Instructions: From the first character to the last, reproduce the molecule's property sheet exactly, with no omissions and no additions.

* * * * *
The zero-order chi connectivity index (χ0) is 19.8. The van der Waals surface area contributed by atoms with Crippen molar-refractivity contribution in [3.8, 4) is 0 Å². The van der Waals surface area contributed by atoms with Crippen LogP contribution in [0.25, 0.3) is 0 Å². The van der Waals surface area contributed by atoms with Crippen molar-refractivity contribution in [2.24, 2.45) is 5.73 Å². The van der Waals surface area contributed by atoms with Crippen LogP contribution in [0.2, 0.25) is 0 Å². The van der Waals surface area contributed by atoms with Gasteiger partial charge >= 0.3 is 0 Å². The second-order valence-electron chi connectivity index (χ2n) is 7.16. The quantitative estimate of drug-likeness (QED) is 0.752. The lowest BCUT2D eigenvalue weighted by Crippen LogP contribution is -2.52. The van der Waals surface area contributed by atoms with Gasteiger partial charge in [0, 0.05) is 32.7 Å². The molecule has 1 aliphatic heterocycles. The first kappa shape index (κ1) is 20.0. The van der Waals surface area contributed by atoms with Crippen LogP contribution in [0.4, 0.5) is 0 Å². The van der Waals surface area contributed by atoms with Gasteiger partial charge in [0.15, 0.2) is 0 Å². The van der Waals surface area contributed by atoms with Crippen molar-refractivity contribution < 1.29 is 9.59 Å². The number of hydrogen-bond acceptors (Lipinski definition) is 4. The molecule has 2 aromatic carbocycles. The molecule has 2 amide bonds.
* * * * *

The zero-order chi connectivity index (χ0) is 19.8. The van der Waals surface area contributed by atoms with Crippen molar-refractivity contribution in [3.8, 4) is 0 Å². The van der Waals surface area contributed by atoms with Crippen LogP contribution in [0.25, 0.3) is 0 Å². The van der Waals surface area contributed by atoms with Crippen molar-refractivity contribution in [2.24, 2.45) is 5.73 Å². The van der Waals surface area contributed by atoms with Crippen LogP contribution in [0.2, 0.25) is 0 Å². The van der Waals surface area contributed by atoms with Gasteiger partial charge >= 0.3 is 0 Å². The second-order valence-electron chi connectivity index (χ2n) is 7.16. The quantitative estimate of drug-likeness (QED) is 0.752. The lowest BCUT2D eigenvalue weighted by Crippen LogP contribution is -2.52. The van der Waals surface area contributed by atoms with Gasteiger partial charge in [0, 0.05) is 32.7 Å². The molecule has 1 aliphatic heterocycles. The first kappa shape index (κ1) is 20.0. The van der Waals surface area contributed by atoms with Crippen LogP contribution in [0.4, 0.5) is 0 Å². The van der Waals surface area contributed by atoms with Gasteiger partial charge in [0.15, 0.2) is 0 Å². The van der Waals surface area contributed by atoms with Crippen molar-refractivity contribution < 1.29 is 9.59 Å². The number of hydrogen-bond acceptors (Lipinski definition) is 4. The molecule has 2 aromatic carbocycles. The molecule has 2 amide bonds.